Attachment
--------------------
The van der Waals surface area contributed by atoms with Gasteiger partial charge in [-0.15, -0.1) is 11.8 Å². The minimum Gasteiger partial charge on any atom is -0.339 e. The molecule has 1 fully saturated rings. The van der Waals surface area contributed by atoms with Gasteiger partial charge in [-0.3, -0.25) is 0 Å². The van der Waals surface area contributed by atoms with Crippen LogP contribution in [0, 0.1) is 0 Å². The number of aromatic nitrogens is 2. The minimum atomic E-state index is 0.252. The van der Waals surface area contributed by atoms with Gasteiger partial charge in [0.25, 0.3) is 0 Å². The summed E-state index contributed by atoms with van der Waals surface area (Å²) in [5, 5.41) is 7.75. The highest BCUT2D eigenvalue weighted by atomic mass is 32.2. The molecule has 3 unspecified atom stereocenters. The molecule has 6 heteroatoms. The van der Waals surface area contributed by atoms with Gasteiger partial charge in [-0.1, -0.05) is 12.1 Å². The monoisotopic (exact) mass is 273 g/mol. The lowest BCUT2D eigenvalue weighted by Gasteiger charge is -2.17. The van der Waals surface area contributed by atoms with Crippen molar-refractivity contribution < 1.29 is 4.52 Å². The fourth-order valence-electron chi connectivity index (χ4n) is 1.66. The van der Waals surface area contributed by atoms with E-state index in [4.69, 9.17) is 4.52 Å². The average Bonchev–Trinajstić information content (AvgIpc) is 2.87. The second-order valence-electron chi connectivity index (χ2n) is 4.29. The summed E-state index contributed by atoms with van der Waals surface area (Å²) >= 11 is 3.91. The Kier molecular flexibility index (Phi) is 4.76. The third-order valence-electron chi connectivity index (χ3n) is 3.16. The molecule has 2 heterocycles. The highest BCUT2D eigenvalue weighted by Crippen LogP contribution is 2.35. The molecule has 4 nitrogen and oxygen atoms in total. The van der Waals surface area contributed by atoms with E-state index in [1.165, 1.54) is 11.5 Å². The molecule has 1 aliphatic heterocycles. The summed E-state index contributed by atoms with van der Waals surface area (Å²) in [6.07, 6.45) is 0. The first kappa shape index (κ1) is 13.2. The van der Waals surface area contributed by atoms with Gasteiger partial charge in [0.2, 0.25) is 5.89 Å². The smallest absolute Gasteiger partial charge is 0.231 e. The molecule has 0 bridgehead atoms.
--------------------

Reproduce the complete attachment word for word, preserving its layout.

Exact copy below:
The van der Waals surface area contributed by atoms with Gasteiger partial charge in [-0.15, -0.1) is 11.8 Å². The minimum Gasteiger partial charge on any atom is -0.339 e. The molecule has 1 fully saturated rings. The van der Waals surface area contributed by atoms with Gasteiger partial charge in [-0.3, -0.25) is 0 Å². The van der Waals surface area contributed by atoms with Crippen LogP contribution in [0, 0.1) is 0 Å². The number of aromatic nitrogens is 2. The minimum atomic E-state index is 0.252. The van der Waals surface area contributed by atoms with Gasteiger partial charge in [0.25, 0.3) is 0 Å². The summed E-state index contributed by atoms with van der Waals surface area (Å²) in [5, 5.41) is 7.75. The highest BCUT2D eigenvalue weighted by atomic mass is 32.2. The molecule has 3 unspecified atom stereocenters. The molecule has 6 heteroatoms. The van der Waals surface area contributed by atoms with Gasteiger partial charge in [-0.1, -0.05) is 12.1 Å². The monoisotopic (exact) mass is 273 g/mol. The lowest BCUT2D eigenvalue weighted by Gasteiger charge is -2.17. The van der Waals surface area contributed by atoms with Crippen molar-refractivity contribution < 1.29 is 4.52 Å². The fourth-order valence-electron chi connectivity index (χ4n) is 1.66. The van der Waals surface area contributed by atoms with E-state index in [4.69, 9.17) is 4.52 Å². The average Bonchev–Trinajstić information content (AvgIpc) is 2.87. The second-order valence-electron chi connectivity index (χ2n) is 4.29. The summed E-state index contributed by atoms with van der Waals surface area (Å²) >= 11 is 3.91. The Kier molecular flexibility index (Phi) is 4.76. The third-order valence-electron chi connectivity index (χ3n) is 3.16. The molecule has 2 heterocycles. The highest BCUT2D eigenvalue weighted by Crippen LogP contribution is 2.35. The molecule has 4 nitrogen and oxygen atoms in total. The van der Waals surface area contributed by atoms with E-state index in [1.165, 1.54) is 11.5 Å². The molecule has 1 aliphatic heterocycles. The summed E-state index contributed by atoms with van der Waals surface area (Å²) in [6.07, 6.45) is 0. The first kappa shape index (κ1) is 13.2. The van der Waals surface area contributed by atoms with Gasteiger partial charge in [0.2, 0.25) is 5.89 Å². The smallest absolute Gasteiger partial charge is 0.231 e. The molecule has 0 bridgehead atoms.